Got Potatoes and Tuna? You’re Most of the Way to Dinner

Of all the comforting, carb-heavy starches of the kitchen, potatoes rarely make it to the center of the plate. Unlike rice and pasta, which often take the starring role in main courses, potatoes are relegated to the sidelines — usually as fluffy fleshed arm candy to some meaty protein hogging the limelight.

But to me, a crackly roasted potato is a worthy focus of any meal, especially when it’s drenched in a caper- and anchovy-flecked brown butter and topped with canned tuna.

In a way, it’s very similar to one of my go-to pasta dishes. But instead of al dente pasta, it’s the potato’s golden, crunchy skin that gives the dish its texture. (It also adds an earthy note to all the other more saline flavors.)

For this dish, I like fingerling potatoes best. They have slightly thicker skins that stand up to roasting better than, say, thin-skinned Yukon golds. But use whatever potatoes you’ve got. Even sweet potatoes would be excellent, giving a honeyed contrast next to all that anchovy and garlic pungency.

To get roasted potatoes with the most downy interiors and crispiest skin, I boil them until they’re thoroughly soft, offering absolutely no resistance when you plunge in a fork.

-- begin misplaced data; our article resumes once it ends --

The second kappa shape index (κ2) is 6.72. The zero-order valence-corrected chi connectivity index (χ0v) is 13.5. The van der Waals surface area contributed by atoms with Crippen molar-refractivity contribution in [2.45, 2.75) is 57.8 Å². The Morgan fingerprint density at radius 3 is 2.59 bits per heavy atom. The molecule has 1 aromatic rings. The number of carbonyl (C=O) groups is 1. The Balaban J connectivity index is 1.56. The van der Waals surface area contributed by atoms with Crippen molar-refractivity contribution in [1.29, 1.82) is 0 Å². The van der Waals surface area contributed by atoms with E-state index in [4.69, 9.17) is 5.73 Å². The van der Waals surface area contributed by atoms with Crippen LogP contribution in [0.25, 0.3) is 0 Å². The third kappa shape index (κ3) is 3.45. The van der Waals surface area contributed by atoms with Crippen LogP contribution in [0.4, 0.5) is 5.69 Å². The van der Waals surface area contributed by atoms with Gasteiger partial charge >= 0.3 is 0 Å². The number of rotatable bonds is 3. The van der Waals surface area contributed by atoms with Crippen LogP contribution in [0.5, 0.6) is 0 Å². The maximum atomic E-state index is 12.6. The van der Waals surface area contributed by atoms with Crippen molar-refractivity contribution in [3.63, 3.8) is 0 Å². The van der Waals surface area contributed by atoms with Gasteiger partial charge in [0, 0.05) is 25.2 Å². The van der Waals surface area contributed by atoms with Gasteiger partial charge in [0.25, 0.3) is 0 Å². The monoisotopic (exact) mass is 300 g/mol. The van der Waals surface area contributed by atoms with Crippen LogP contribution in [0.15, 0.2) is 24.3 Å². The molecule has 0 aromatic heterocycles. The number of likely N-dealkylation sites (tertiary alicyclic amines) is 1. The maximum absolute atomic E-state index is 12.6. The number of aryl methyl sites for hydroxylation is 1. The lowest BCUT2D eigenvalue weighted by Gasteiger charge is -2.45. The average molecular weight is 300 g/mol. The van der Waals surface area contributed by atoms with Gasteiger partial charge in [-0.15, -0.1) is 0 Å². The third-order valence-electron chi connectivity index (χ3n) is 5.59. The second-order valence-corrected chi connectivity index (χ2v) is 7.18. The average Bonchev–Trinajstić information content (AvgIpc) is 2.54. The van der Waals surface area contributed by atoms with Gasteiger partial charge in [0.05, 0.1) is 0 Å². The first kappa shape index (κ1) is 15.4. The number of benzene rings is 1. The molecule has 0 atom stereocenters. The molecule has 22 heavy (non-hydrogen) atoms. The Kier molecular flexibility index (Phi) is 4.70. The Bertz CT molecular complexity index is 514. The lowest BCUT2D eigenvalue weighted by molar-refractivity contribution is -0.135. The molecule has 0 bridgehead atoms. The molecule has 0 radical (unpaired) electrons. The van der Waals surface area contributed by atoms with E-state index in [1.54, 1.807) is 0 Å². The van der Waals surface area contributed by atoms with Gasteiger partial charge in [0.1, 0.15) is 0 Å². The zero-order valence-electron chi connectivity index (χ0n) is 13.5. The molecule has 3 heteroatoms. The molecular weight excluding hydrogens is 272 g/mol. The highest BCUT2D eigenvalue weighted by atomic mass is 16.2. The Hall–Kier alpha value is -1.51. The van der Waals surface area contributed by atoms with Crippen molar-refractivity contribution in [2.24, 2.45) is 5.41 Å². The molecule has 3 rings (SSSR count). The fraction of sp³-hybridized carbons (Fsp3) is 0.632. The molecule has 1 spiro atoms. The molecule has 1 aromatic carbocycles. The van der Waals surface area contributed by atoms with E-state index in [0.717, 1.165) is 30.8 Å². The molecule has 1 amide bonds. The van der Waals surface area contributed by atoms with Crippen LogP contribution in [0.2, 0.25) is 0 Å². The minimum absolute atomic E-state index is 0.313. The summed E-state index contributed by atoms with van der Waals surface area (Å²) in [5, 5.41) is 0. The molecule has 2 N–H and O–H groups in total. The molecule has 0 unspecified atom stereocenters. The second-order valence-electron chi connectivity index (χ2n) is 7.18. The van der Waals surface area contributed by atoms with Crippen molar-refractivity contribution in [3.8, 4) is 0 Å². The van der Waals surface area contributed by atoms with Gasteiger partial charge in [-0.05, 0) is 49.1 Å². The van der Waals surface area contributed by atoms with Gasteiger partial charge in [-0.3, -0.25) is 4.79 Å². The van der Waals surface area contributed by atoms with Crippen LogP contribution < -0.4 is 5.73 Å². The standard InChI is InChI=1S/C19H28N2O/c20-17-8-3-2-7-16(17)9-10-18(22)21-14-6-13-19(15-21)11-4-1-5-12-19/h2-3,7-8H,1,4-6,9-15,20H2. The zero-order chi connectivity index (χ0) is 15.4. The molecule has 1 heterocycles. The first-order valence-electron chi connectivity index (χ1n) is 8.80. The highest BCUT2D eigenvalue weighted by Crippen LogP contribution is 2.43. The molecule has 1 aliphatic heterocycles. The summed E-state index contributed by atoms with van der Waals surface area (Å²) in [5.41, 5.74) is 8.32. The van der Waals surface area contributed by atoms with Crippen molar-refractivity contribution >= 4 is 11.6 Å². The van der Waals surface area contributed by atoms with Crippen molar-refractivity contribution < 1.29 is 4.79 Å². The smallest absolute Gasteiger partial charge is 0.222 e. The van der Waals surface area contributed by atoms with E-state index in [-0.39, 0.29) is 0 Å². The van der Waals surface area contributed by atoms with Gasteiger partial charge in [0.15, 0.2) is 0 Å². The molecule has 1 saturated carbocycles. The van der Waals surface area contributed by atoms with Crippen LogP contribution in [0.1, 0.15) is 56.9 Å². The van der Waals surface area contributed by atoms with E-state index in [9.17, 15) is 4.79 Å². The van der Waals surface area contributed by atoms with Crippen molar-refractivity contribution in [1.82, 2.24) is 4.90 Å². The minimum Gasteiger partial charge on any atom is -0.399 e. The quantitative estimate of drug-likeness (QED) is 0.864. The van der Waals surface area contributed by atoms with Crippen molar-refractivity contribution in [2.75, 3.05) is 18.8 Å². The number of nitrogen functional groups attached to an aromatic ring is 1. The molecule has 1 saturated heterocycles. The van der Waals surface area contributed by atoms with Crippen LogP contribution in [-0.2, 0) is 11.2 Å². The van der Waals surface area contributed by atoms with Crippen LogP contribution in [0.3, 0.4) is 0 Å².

Let them cool, smash them to expose their insides, then toss them with lots of oil. Be generous: The more oil you use, the more golden and crunchy they get. Also be sure to arrange them in a large pan so there’s plenty of space in between each one, which also helps them brown.

While the potatoes are roasting, you can make the caper and anchovy sauce. This brown butter, spiked with garlic, is the kind of miracle elixir that makes everything taste better: cauliflower, asparagus, chicken, a hunk of bread or that fillet of salmon in the freezer that you forgot about for a year. But I think to be drizzled over potatoes is its true calling: The potatoes absorb the silky butter perfectly, soaking up every bit of richness and oomph.

If you were serving these potatoes as a side dish, you could throw on some herbs for garnish, and stop right there. They’d do honor to any roast chicken or pork chops you’ve got. But adding a can of tuna (or chickpeas or white beans) makes them shine all on their own.

Recipe: Roasted Potatoes With Anchovies and Tuna